As an example: I’m unemployed, and my welfare office sent me to get tested earlier in the year because, frankly, I don’t quite fit the common image people have of “autism,” and neither they nor I had a very good idea of what I can do. We just had a list of things I failed at in the past. The test shows that intellectually, I function at university level. But whether or not I can perform at that level in a job depends heavily on whether the right conditions are met to accommodate both my autism and my hearing problem. If they are—I’m currently doing an internship where pains are taken to meet those conditions, and I haven’t experienced any problems there yet—I may have a disability or two, but I’m not handicapped by them.
Charli: Do you intend to share the book with people in your family or in your church?
Monica: Oh, absolutely. I’m already planning to order several copies to give to friends. Some of them are Protestant. I think there are quite a few things in this book that are interesting to all communities, whether Orthodox parishes, Protestant churches, or just people getting together in general. I’m even tempted to send our welfare office and Alderman one, since much of the “how to include disabled people in your community” part can be applied universally.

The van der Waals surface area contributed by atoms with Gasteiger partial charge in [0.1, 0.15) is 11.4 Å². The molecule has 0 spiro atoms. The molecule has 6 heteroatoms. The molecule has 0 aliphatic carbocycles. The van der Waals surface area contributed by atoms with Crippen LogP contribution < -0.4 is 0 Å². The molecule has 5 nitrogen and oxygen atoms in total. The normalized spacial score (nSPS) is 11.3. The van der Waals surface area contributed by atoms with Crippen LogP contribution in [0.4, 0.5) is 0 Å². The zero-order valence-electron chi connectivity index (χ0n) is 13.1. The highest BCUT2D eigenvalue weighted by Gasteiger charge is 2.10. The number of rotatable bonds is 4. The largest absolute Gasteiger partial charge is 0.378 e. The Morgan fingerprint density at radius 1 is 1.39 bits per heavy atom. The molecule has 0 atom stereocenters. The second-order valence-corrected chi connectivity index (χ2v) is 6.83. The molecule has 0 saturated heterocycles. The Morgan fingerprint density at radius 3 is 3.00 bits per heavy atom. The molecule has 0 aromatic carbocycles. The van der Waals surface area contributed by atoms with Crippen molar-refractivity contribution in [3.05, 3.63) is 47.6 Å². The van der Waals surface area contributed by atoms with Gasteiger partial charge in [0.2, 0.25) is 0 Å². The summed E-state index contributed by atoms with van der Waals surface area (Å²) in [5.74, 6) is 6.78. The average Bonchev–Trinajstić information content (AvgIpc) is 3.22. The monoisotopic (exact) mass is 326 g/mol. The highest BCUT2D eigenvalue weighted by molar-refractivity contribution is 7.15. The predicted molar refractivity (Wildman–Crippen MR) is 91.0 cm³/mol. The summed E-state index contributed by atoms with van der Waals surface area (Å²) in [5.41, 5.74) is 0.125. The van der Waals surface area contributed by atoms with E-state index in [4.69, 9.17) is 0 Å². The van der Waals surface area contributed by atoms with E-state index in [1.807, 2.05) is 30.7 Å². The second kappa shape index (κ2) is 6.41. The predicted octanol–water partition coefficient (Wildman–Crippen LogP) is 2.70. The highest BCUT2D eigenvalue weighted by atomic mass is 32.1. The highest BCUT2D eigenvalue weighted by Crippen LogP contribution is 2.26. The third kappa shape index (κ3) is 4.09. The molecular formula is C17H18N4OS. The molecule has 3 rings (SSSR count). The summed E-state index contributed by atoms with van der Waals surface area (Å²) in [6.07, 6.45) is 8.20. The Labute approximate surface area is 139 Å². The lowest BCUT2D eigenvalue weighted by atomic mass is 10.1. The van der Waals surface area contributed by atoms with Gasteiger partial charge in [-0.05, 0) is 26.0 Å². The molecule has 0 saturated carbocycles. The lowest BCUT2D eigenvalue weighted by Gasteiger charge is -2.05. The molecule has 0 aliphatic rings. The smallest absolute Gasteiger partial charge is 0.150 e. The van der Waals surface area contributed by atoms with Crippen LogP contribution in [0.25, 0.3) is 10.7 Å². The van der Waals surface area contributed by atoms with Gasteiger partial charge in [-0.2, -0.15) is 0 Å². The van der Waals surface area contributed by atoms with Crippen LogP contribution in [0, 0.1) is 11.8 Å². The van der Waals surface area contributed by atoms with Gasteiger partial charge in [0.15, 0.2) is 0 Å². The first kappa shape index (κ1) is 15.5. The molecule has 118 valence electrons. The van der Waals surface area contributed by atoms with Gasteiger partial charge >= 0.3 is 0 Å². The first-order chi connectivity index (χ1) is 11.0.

What is your favourite part of the book? What bit have you read several times? And why?
Charli: There is a short section, just three paragraphs long, about shushing. I love it. Here’s what Summer says:
The only person who ought to be shushed in an Orthodox Church is the devil when we breathe on him at the beginning of the service of Holy Baptism. Don’t let the serpent hiss out through you when you come to Communion. The head of the snake is being crushed, and God is feeding his children from the Tree of Life. Crush your prideful need to control. Crush your unkindness toward your weaker brothers and sisters. Crush the serpent’s head. Do not hiss with the serpent and frighten the little ones whom Christ has called.
There is nothing more repugnant to God than the ill-timed rebuke of children who are coming to Him. Do not do it. Put shushing out of your toolbox of human interactions. If you see a family with disabilities approaching the Communion line, and a child is making some noise, your shush could undo the careful work of days to help the child come for the grace of Holy Communion. Rather, if your attention is caught by a sound, redouble your prayers that God will have mercy on the child, the family, and yourself. That way, when you all commune, it will be in the proper love of Christ rather than the false righteousness of someone who places the need to enforce decorum over the need of God’s children to come to Him.